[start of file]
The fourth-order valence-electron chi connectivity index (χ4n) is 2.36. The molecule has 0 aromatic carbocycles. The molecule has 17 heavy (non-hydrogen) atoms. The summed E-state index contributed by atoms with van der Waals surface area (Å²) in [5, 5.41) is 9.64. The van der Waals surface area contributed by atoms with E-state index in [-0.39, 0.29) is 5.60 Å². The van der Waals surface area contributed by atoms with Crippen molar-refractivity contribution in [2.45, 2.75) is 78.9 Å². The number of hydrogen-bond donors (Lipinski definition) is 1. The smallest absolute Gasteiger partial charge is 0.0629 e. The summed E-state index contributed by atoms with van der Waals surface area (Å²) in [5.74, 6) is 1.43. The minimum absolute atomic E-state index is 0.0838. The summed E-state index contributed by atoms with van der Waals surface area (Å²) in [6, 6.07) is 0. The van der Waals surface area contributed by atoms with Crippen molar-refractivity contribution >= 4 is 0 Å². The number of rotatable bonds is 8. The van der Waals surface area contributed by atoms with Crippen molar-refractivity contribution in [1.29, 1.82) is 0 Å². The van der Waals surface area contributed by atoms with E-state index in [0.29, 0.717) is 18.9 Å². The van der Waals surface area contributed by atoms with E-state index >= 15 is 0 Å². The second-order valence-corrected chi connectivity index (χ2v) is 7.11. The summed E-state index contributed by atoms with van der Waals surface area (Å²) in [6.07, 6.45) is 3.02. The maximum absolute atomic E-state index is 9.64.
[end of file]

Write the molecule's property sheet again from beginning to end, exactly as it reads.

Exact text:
The fourth-order valence-electron chi connectivity index (χ4n) is 2.36. The molecule has 0 aromatic carbocycles. The molecule has 17 heavy (non-hydrogen) atoms. The summed E-state index contributed by atoms with van der Waals surface area (Å²) in [5, 5.41) is 9.64. The van der Waals surface area contributed by atoms with E-state index in [-0.39, 0.29) is 5.60 Å². The van der Waals surface area contributed by atoms with Crippen molar-refractivity contribution in [2.45, 2.75) is 78.9 Å². The number of hydrogen-bond donors (Lipinski definition) is 1. The smallest absolute Gasteiger partial charge is 0.0629 e. The summed E-state index contributed by atoms with van der Waals surface area (Å²) in [5.74, 6) is 1.43. The minimum absolute atomic E-state index is 0.0838. The summed E-state index contributed by atoms with van der Waals surface area (Å²) in [6, 6.07) is 0. The van der Waals surface area contributed by atoms with Crippen molar-refractivity contribution >= 4 is 0 Å². The number of rotatable bonds is 8. The van der Waals surface area contributed by atoms with Crippen molar-refractivity contribution in [1.29, 1.82) is 0 Å². The van der Waals surface area contributed by atoms with E-state index in [0.29, 0.717) is 18.9 Å². The van der Waals surface area contributed by atoms with E-state index >= 15 is 0 Å². The second-order valence-corrected chi connectivity index (χ2v) is 7.11. The summed E-state index contributed by atoms with van der Waals surface area (Å²) in [6.07, 6.45) is 3.02. The maximum absolute atomic E-state index is 9.64.